A year ago today, a rare and intense dust storm caused a deadly 90-vehicle pileup on Interstate 55 in central Illinois. 55-mph winds carried soil from recently tilled fields across both lanes of the highway May 1, 2023, reducing visibility near zero. 8 people died as a result of the crash. 

No-Till Legends Don Reicosky, Randall Reeder and Dave Brandt, along with longtime Ohio State University soil scientist Rattan Lal, wrote an essay pointing out the role of tillage in the crash and how the deadly pileup could have been avoided had the fields been no-tilled. They said education is key to preventing more deadly and destructive dust storms. 

The deadly dust storm and the education necessary to prevent future tragedy resurfaced during a No-Till Innovator panel discussion at the 2024 National No-Tillage Conference in January. Reeder, retired USDA deputy secretary of agriculture Jim Moseley and No-Till Legend Ray McCormick speculated on the regulation that could come from tillage-related incidents:

Moseley: We had an exceptionally bad blow several years ago in the middle of the winter. I had farmed it for years, and it had been all no-till, but it went to seed production, and the seed company required moldboard plowing. I haven't gotten that logic yet, but it was a large track, and it was the middle of the winter, frozen ground, and the outcome was just you couldn't see 300-400 feet away from where you were because the dust was so bad.

Dust comes at all times of the year, and it's all dependent upon the conditions, but the fact that we're bearing this soil in large quantities across the Midwest does not bode well. I've worked in the policy arena for 30 years, and the moment will arise when it will end up in the courts or in legislative bodies. There's going to be action taken. When that happens, farmers are going to be very unhappy because I think we're going to begin to see the insurance companies walk away from the great risks that are being felt. I-55 was really a major tragedy that I think has set the stage for that to happen.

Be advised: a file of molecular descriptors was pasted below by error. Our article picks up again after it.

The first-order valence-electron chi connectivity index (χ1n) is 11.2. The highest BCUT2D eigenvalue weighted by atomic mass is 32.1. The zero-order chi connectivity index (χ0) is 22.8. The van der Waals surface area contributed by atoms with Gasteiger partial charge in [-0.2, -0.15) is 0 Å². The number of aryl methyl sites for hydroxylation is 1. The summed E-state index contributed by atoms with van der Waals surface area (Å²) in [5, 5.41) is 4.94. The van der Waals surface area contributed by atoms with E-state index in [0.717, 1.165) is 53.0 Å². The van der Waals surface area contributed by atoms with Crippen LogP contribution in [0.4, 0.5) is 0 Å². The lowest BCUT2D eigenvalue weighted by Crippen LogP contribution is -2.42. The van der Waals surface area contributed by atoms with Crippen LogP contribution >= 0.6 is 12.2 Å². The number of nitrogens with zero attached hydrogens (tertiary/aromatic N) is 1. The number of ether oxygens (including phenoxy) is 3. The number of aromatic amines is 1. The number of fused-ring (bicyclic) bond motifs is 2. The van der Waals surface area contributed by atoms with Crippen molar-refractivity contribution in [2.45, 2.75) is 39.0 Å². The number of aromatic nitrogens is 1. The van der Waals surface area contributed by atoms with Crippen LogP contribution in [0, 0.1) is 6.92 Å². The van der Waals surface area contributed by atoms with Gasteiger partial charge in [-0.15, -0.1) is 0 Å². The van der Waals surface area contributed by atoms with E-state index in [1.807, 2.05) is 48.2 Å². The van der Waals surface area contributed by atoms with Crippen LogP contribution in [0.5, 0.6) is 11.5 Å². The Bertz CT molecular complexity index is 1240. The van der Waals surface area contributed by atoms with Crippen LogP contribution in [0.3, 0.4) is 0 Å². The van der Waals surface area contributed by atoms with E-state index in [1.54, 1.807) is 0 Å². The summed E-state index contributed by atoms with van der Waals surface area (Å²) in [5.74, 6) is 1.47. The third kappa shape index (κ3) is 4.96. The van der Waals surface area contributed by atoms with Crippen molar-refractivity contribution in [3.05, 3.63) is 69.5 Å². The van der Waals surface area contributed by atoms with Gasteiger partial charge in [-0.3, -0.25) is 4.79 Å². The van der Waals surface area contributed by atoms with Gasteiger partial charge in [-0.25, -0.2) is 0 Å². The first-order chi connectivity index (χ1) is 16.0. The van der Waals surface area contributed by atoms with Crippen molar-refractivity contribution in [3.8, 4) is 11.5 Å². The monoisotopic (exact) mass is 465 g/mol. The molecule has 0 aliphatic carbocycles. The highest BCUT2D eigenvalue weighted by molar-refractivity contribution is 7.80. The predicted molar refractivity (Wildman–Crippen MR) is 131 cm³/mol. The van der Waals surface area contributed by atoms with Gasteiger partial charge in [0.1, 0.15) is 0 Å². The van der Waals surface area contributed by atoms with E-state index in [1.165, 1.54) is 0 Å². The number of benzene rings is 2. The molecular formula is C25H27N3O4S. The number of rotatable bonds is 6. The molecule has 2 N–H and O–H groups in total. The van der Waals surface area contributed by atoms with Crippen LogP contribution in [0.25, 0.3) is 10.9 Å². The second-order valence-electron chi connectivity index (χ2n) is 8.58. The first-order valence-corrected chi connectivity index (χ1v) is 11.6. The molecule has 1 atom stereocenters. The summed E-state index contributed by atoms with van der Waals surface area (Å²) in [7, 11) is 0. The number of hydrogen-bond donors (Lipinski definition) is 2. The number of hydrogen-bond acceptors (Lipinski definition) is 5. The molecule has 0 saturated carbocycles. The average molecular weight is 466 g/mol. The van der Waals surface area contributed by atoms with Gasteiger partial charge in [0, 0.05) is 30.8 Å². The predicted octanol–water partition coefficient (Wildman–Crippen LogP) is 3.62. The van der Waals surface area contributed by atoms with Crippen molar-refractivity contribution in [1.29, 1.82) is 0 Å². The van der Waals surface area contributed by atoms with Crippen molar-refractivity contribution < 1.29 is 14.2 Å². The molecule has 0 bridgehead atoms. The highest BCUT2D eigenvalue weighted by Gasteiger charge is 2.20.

Reeder: There are dust storms every year in different parts of the country. Don Reicosky researched and found a stretch in Arizona along Interstate 10 between Tucson and Phoenix where there are frequent dust storms, and once in a while, there'll be a tragic accident. The state of Arizona actually paid to spray many acres of farmland with a product that would control the dust. It was extremely expensive to spray and cover that land, and guess what that farmer did the next year? They went in and tilled it up, destroying that million-dollar application of a product to prevent the dust. 

McCormick: When I took agricultural law at Colorado State University, for the standard by which liability incurred, the professor asked, “What would a reasonable person have done?” In this case, there would probably be evidence that those bare soils blew across that highway a lot. It wasn't the first time — it was probably a yearly event. So in that case, a reasonable person would've said, “That's too dangerous, I shouldn't do that, and somebody's going to get hurt.” And people did get hurt. If I were on the jury, I would find him liable for the damages.

Reeder: That's a very logical conclusion, even from a law school.

McCormick: I could propose another scenario. I rented a farm that I'd driven by my 60-some years of life. It was a highly erodible farm that had been moldboard plowed, and then it had been disc and so forth. When I went to rent it, the landlord pulled out a sheet of paper and showed me how much money she had been spending every year for a bulldozer bill to fix the erosion on that farm. I said, "Rosemarie, I'm going to cover it up with a cover crop and no-till it, and you're never going to see that soil again." As soon as I did that, I had neighbors that came to me and said, "Thank God somebody is finally taking care of this farm." One person stopped and said, "Thank you. I'm tired of driving through the mud coming up to the stop sign every year because the road is covered with mud."

It's not just dust. When your land is melting away across a main road in this case, there might be some liability there. Taking care of the land affects more than just that piece of ground. It affects how people perceive the care of the land from the neighbors. People who don't have anything in relation to farming notice that topsoil going across that road.

Reeder: That brings up a good example from no-tiller John Aeschliman in the Palouse area of Washington state. John Aeschliman has no erosion running across any road or causing any sedimentation, but he found out it costs over $1 million dollars a year for the county to take eroded dirt soil off of the roadways. And John said, “Well, I didn't contribute any of that. Why don't they reduce my taxes?” There's a cost to society for bad practices that we're doing here, including erosion, as well as the dust storms.

McCormick: As well as dredging the Mississippi.

Related Content

Could No-Till Have Prevented Deadly Illinois Dust Storm?

No-Till Legend Reacts to Illinois Dust Storm Crash

How to Get Paid to Stop Treating Your Soil Like Dirt